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“ He lash'd his sturdy fides with stern delight, " And rifing in his rage prepar'd for fight. “ With inftant ire his mane erected grew, “ His hair look'd horrid, of a brindled hue ; “ Circling his back, he feem'd in fact to bound, And like a bow he bent his body round; As when the fig-tree skilful wheelers take For rolling chariots rapid wheels to make " The fellies first, in fires that gently glow, « Gradual they heat, and like a circle bow; “ Awhile in curves the pliant timber ftands. " Then springs at once elastic from their hands. “ On me thus from afar, his foe to wound, “Sprung the fell lion with impetuous bound. ** My left hand held my darts direct before, Around my breast a thick strong garb I wore ; My right, club-guarded, dealt a deadly biow “ Full on the temples of the rushing foe: « So hard his skall, that, with the sturdy stroke, “My knotted club of rough wild-olive broke : Yet, ere I clos'd, his favage fury fled, “ With trembling leg's he stood, and nodding head; “ The forceful onset had contus'd his brain, - Dim mists obscur'd his eyes, and agonizing pain. “ This I perceiv'd; and now, an easy prey, “ I threw my arrows and my bow away, “ And, ere the beast recover'd of his wound, “ Seiz'd his thick neck, and pinn'd him to the ground; . With all my might on his broad back I preft, “ Left his fell claws should tear my adverse breast ; “Then mounting, 'close my legs in his I twind, " And with my feet secur'd his paws behind ; « My thighs I guarded, and with all my ftrength “ Heav'd him from earth, and held him at arm's length, « And strangled thus the fellest of the fell; “ His mighty foul descending funk to hell. The conqueit gain’d, fresh doubts my mind divide, “How shall I strip the monster's shaggy hide ? “ Hard talk ! for the tough skin repell’d the dint " Of pointed wood, keen steel, or sharpest flint: “ Some god inspir'd me, standing still in pause, « To Alay the lion with the lion's claws, “ This I accomplith'd, and the spoil now yields A firm security in fighting fields : " Thus, Phyleus, was the Nemean monster Dain, “. T'he terror of the forest and the plain, " That flocks and herds devour'd, and many a village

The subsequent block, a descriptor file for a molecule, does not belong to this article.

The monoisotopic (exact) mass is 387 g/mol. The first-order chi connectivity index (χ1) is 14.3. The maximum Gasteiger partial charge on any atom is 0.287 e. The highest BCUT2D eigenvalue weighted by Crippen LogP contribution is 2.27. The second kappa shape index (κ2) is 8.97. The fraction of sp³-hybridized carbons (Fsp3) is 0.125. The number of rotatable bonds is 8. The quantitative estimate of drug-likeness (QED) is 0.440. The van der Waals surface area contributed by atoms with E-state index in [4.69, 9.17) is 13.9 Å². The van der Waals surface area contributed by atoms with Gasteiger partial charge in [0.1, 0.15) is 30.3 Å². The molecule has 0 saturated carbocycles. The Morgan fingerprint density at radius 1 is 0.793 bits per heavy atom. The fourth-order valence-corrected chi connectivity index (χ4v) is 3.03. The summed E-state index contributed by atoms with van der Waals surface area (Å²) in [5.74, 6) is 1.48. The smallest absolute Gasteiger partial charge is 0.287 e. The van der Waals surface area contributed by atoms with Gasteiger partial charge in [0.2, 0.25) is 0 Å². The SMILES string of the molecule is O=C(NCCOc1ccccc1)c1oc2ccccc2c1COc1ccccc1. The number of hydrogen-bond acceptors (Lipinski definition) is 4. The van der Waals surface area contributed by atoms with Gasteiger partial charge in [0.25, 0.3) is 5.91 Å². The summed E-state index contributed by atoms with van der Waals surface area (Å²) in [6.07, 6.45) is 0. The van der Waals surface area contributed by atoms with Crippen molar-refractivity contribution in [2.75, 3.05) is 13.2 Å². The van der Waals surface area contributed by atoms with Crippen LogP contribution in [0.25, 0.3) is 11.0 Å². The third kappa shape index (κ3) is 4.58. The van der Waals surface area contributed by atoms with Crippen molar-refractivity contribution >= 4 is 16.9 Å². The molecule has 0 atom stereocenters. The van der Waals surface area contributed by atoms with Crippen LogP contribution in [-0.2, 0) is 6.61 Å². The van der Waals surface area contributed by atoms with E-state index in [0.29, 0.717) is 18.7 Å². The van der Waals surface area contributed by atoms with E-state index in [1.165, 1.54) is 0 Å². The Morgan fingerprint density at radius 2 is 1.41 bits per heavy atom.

fwan.'

2

The story of Godiva. From Edge-bill, a poem. By Richard Jage. A. M.

HEN * Edward, last of Egbert's royal race,

O'er fev'n united realms the sceptre fway'd,
Earl Leofric, with trust of sov'reign pow's,
The subject Mercians ruled. His lofty state
The loveliest of her sex! in inward grace
Most lovely; wife, , beneficent, and good,
The fair Godiva shar'd. A noble dame,
Of Thorold's ancient line! But pageant pomp
Charm'd not her saintly mind like virtuous deeds,
And tender feeling for another's woe.
Such gentle-passions in his lofty breast
He cherish'd not; but with despotic fway,
Controllid his vallal tribes, and from their toil!
His luxury maintain'd. Godiva saw